In the past year, almost 13 percent of the total CBD office space has been converted to student housing and residential condos. Trinitas Ventures has begun construction on a $60 million project to build a two-tiered student housing apartment building on a site of the former home of the Lincoln Journal Star newspaper. It will have 321 units and is expected to open in the summer of 2023.
The retail sector of Lincoln’s commercial real estate market is holding steady with a vacancy rate of 6.6 percent. A good portion of new retail businesses are small, locally owned endeavors. This has been fueled by a change in consumer preferences to support local business and a greater social acceptance of the emerging CBD market.
The hospitality industry in Lincoln is facing staffing challenges like other metropolitan markets. Despite this challenge, Lincoln has a large hospitality development underway. Warhorse Gaming LLC is constructing a $220 million casino/hotel following the state’s signing of the first-ever commercial casino gaming bill in May 2021. This is the first development of its kind in this community. Upon completion, it is expected to create over 900 jobs.
Office is a wild card
Office is still the wild card in the Lincoln market as the long-term effects of shadow space and the pandemic are still uncertain. Several larger employers are still working completely remotely or semi-remotely. It is unclear if these companies will decide to return to their current space, downsize or expand.
One industry that appears to be consistently downsizing its office space is the banking industry. There is a trend of regional and national banks closing branches and reducing their office space by as much as 70 percent.
Even with the current uncertainty and developers’ focus on multifamily and residential condos, new office construction persists. Bryan Health, a major regional healthcare provider, has begun construction on a 140,000-square-foot April Sampson Cancer Center, which will be ready to service patients in 2023. NEBCO Inc., a local developer, is nearing completion on its $25 million multi-tenant office building in downtown Lincoln.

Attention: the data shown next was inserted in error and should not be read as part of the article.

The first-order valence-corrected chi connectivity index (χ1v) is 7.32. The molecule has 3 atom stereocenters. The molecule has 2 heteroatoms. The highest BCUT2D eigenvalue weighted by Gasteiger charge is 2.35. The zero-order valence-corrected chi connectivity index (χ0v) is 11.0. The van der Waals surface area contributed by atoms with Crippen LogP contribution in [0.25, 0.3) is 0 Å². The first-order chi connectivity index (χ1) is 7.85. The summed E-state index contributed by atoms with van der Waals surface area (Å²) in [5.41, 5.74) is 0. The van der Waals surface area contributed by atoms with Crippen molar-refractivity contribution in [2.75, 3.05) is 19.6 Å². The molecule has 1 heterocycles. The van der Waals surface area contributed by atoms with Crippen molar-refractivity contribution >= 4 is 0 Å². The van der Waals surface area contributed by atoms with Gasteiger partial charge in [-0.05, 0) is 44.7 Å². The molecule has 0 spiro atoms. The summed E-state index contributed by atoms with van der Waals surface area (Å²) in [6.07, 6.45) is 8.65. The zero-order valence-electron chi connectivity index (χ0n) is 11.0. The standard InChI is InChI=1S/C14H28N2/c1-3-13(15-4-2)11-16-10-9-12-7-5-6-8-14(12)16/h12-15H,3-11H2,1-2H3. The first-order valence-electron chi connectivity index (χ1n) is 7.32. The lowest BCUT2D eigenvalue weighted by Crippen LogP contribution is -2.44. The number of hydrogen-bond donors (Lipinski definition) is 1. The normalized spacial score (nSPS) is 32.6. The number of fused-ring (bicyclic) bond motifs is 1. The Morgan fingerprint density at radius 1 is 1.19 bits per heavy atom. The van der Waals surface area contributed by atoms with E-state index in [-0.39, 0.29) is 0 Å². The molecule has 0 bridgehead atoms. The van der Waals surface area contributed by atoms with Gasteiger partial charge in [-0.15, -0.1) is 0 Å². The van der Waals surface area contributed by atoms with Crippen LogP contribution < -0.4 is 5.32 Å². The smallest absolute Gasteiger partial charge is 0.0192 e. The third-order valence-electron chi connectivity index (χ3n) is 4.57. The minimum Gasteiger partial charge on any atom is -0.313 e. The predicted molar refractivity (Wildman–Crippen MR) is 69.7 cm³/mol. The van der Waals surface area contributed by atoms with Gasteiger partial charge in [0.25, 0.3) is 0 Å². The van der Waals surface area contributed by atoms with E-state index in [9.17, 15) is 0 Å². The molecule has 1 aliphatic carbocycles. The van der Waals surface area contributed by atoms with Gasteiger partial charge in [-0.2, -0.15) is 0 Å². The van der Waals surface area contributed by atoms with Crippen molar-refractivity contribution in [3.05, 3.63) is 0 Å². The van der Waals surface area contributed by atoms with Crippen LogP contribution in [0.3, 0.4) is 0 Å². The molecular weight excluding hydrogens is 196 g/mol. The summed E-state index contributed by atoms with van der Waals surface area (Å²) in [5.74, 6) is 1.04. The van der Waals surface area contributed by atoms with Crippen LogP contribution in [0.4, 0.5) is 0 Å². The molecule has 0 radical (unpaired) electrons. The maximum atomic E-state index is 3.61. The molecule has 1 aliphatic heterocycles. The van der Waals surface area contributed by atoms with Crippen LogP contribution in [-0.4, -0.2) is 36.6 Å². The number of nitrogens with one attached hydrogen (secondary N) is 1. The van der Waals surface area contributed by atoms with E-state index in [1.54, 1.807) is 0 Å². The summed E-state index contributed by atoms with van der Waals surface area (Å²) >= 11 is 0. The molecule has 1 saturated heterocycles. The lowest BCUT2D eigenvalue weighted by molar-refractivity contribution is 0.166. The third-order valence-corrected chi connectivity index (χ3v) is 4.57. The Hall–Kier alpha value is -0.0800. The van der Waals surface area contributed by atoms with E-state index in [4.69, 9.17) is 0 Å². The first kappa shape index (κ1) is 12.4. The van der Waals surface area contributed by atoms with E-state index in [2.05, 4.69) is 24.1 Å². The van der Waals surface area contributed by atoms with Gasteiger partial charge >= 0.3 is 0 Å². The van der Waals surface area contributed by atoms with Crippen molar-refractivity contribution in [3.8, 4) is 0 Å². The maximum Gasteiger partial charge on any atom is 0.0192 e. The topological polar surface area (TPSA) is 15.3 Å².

Lincoln’s commercial real estate market remains stable and steady; the biggest problem is generally more demand than product. Macro-economic conditions including inflation, rising interest rates and low unemployment are challenges that directly impact the market and the trajectory of its trends.
Unlike many metro areas in the United States, Lincoln is unique as there is space for the city to grow, making it a prime location for development. The state invests in infrastructure, providing quality roadways necessary for transportation and logistics. The quality of life is high with a relatively low cost of living.
These qualities have contributed to making this the headquarters for several multi-national firms and successful start-ups. The stability of Lincoln’s commercial real estate market has persisted in the worst of economic times and is expected to continue to do so.
Mike Ball is a vice president of sales and leasing for NAI FMA Realty. This article originally appeared in the April 2022 issue of Heartland Real Estate Business magazine.